Josh Hamilton hit .467 with nine home runs and 18 runs batted in during a single… (Bruce Kluckhohn / Getty…)
ARLINGTON, Texas — Josh Hamilton squeezed a solid month of production into one week last May, hitting .467 with nine homers, 18 runs batted in and 43 total bases in seven games for the Texas Rangers, including an epic four-homer night at Baltimore's Camden Yards on May 8.
"When he gets on a tear like that, he's superhuman; it's ridiculous," Rangers General Manager Jon Daniels said. "You see guys get hot, but Josh takes it to another level, to where every time he's up, you think he's going to do something special."
That game-changing ability motivated the Angels in December to commit $125 million over five years to Hamilton, who hit .368 with 21 homers and 57 RBIs the first two months of last season.
But there is a flip side to Hamilton as a hitter that gives reason for pause. That torrid two-month stretch was followed by averages of .223 in June, .177 in July and a sluggish second half in which Hamilton says he battled withdrawal symptoms after he quit chewing tobacco and subsequent vision problems caused by excessive caffeine consumption.
"As magical as April and May were, June and July were equally tough to watch," Daniels said.
Hamilton, 31, a five-time All-Star, is confident the tobacco and caffeine issues are behind him. "When I stopped dipping, I didn't realize I was drinking more coffee," he said during a recent interview near his home. "I'd have an energy drink before a game and a Mountain Dew after it. My caffeine intake went way up. I was overstimulated. My eyes were good, but I was just so wired I couldn't focus."
Hamilton's final 2012 numbers — a .285 average, 43 homers, 128 RBIs — suggest the left-handed-hitting outfielder is still a premier player, and he has clearly retained many of the tools that made him the first pick of the 1999 draft.
"With all due respect to the game, there can't be 10 players in the history of baseball who have been blessed with the skill set Josh has," Rangers outfielder David Murphy said.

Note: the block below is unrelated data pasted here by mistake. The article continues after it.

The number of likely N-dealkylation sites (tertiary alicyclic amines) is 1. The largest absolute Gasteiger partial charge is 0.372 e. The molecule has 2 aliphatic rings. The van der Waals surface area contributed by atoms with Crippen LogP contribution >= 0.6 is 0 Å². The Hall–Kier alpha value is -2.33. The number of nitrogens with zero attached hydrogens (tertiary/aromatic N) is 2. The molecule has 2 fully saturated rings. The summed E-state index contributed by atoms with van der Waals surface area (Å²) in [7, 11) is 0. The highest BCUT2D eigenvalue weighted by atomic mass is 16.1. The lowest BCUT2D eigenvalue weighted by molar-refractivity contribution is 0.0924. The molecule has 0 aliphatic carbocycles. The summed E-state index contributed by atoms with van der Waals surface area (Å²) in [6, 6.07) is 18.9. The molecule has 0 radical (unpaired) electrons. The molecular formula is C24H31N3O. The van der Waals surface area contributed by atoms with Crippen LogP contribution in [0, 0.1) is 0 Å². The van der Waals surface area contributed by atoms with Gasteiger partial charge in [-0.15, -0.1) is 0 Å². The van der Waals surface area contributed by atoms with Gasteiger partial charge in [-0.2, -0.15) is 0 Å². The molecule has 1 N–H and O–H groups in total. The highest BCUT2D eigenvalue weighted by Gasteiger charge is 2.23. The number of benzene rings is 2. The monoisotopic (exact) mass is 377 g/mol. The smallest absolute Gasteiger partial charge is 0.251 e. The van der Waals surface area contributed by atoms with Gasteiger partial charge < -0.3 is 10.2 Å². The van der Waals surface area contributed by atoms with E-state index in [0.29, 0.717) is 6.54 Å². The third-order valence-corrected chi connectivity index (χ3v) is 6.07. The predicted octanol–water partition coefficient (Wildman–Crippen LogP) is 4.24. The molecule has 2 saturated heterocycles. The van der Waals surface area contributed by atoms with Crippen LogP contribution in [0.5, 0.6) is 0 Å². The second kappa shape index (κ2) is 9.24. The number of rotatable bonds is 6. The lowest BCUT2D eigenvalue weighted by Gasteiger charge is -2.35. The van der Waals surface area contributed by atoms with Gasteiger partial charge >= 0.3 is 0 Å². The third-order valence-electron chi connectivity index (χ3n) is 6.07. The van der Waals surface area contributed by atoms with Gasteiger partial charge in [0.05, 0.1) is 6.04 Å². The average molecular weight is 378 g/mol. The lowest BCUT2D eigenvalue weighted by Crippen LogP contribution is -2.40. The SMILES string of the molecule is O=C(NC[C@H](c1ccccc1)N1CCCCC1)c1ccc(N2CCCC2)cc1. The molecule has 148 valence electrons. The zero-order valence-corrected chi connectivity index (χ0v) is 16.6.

Hamilton is three years removed from his 2010 American League most-valuable-player season, when he hit .359 with 32 homers and 100 RBIs. The Angels expect him to team with 21-year-old phenom Mike Trout and slugger Albert Pujols to give them one of baseball's most prolific lineups.
"They have arguably two of the most talented players in the game in Josh and Trout and one of the best hitters to play the game in Albert," said Michael Young, the former Rangers infielder who signed with Philadelphia this winter. "That's a special offensive group."
Provided, that is, that these red flags from Hamilton's 2012 don't rise again: He hit .259 with 16 homers and 53 RBIs in the second half and had a career-high 162 strikeouts in the season. He was overmatched at times by left-handers with good breaking balls.
According to Fangraphs, Hamilton had a major league-high 36% miss rate on all swings, and 45% of the pitches he swung at were out of the strike zone.
Hamilton also dropped a fly ball for a key two-run error that helped Oakland win the AL West on the final day of the regular season, and he was booed by his home crowd after going 0 for 4 with two strikeouts and a double-play grounder in a span of eight pitches during a wild-card loss to Baltimore.
All of which raises a troubling question for the Angels: Has Hamilton, who abused his body during a brutal four-year addiction to alcohol and cocaine from 2001 to 2005, begun to decline?
"I don't know, I don't think so," Daniels said. "He's 31, going on 32. I don't know if he'll be this caliber of player for five years, but it wouldn't surprise me if he is. Unique guys with special talents do special things."
Hamilton has always been streaky, with many hot spells followed by prolonged cold ones. Injuries, often the result of violent collisions with outfield walls or head-first slides into bases, have limited him to an average of 123 games a year.
"I feel like I'm a reaction player, just get after it," Hamilton said. "If I start thinking about things, I look out of place, out of sorts."
Hamilton has a similar approach in the batter's box.
"The less thinking I do the better, but it's human nature to start thinking and overanalyzing things," Hamilton said. "I'm aggressive to begin with. When things are going good, no one says a thing. When I'm struggling, fouling off pitches or swinging out of the strike zone, it snowballs."
Daniels said Texas Manager Ron Washington tried everything to help Hamilton snap out of his funk last season, giving him extra days off, moving him from left field to center, motivating him with fiery speeches.
"It was baffling — nothing really worked," Daniels said. "Josh clearly had something else going on, and he feels pretty strongly that it was the tobacco withdrawal. For his sake, I hope so. Otherwise, it leads to a lot of questions."